It’s no myth that the mafia controlled the Las Vegas casino business from the mid-’40s until at least the late-’70s. The myth is that they buried hundreds of bodies in the Las Vegas desert while doing so.
“That is a reputation that Las Vegas has, like, you walk around outside, out in the desert in Las Vegas, you’re bound to run across a victim of the mob,” Geoff Schumacher, vice president of exhibits and programs for the Las Vegas Mob Museum, told KNPR this week. “But if you look back in the records … the bodies found in the desert or dumped in the desert, you can count them on two hands, probably, as opposed to the hundreds that people believe are out there.”
The myth springs from a 1963 New York Times bestseller, “The Green Felt Jungle,” the first book to expose the secret criminal ownership behind most of the Las Vegas Strip casino resorts.
Nationwide, people had a general sense of crime in the city, but not the properties or the names until that book came out,” Schumacher said.
So many bodies were supposedly buried in the desert outside Las Vegas, the idea of someone who “knows where the bodies are buried” entered mainstream usage. Supposedly, it’s even how “86” became a verb. That number is said to derive from the mobster order to drive a victim eight miles out of town and put him six feet under.
Wait! Before you commit that last factoid to memory, it’s another myth. According to the Oxford English Dictionary, “86” was bartender code for refusing to serve a customer. Its first documented use was in a 1944 book about John Barrymore, a movie star of the 1920s famous for his acting and infamous for his drinking.
No Kill Zone
Mobsters made a concerted effort not to kill their foes in Las Vegas, which would have been bad for the casino business. Mobster Benjamin “Bugsy” Siegel was murdered in Beverly Hills. Gus Greenbaum, his replacement at the helm of the Flamingo, met his end in Phoenix. Anthony “Tony the Ant” Spilotro, who operated the skim at the Stardust, got whacked in Chicago and was buried in Indiana. Racketeer and bookmaker “Russian” Louis Strauss was picked up at the Desert Inn and driven to his murder site in California.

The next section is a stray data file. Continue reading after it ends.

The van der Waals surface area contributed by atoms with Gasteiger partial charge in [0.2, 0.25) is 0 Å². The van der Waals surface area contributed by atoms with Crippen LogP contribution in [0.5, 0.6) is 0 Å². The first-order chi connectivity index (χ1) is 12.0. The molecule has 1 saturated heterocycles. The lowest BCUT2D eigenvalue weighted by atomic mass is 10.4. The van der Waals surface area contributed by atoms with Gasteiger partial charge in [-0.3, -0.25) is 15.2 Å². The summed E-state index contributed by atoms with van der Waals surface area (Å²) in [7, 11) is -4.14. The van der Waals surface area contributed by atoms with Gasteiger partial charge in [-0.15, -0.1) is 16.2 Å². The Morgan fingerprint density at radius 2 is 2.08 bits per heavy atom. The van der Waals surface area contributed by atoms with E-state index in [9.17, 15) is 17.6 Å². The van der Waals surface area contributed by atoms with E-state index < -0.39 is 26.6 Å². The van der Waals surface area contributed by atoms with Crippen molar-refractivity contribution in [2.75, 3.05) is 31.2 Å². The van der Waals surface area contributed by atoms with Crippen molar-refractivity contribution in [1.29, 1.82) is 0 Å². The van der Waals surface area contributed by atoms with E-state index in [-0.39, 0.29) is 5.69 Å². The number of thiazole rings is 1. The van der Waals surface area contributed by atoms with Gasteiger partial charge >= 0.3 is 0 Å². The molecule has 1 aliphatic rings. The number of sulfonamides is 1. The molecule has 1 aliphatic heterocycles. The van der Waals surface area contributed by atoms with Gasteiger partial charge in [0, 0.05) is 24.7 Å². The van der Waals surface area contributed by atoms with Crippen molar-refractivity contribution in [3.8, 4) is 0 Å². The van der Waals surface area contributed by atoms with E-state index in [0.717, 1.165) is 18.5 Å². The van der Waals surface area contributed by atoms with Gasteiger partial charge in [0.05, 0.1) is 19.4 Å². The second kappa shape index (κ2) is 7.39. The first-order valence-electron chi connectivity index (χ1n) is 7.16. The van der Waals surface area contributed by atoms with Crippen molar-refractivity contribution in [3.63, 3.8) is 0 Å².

“They definitely tried to do that kind of nasty business outside the city limits,” Schumacher said.
How Vegas Buried the Mob
The mafia was eventually evicted from the casino business by several trends. The most significant was Nevada’s passage of the Corporate Gaming Act. This 1967 legislation allowed corporations to own casinos without every shareholder having to be licensed, thus paving the way for the Las Vegas Strip’s current roster of corporate resorts.
That same year, billionaire Howard Hughes purchased the Desert Inn from Cleveland syndicate member Moe Dalitz just to avoid being evicted from his penthouse suite. Hughes got addicted to the business, going on to purchase the Sands, Frontier, Silver Slipper, Castaways, and Landmark.
By the ’80s, Nevada Gov. Michael Callahan helped to extricate the residual mob influence from the casino business. He did so by appointing members to the Gaming Control Board who would be more resistant to their bribes and threats.
According to Schumacher, this could explain the body found in the barrel in Lake Mead last year.
(Maybe it) was somebody who had been discovered to have been an informant or government witness,” he told KNPR. “There was a lot of paranoia in the mob at that time about who they could trust.”
The mafia is still around. Until the mid-2000s, they even operated a successful Las Vegas strip club. But these days, they’re relegated to the dark corners of Las Vegas commerce – side rackets such as illegal drugs, prostitution, and money laundering.
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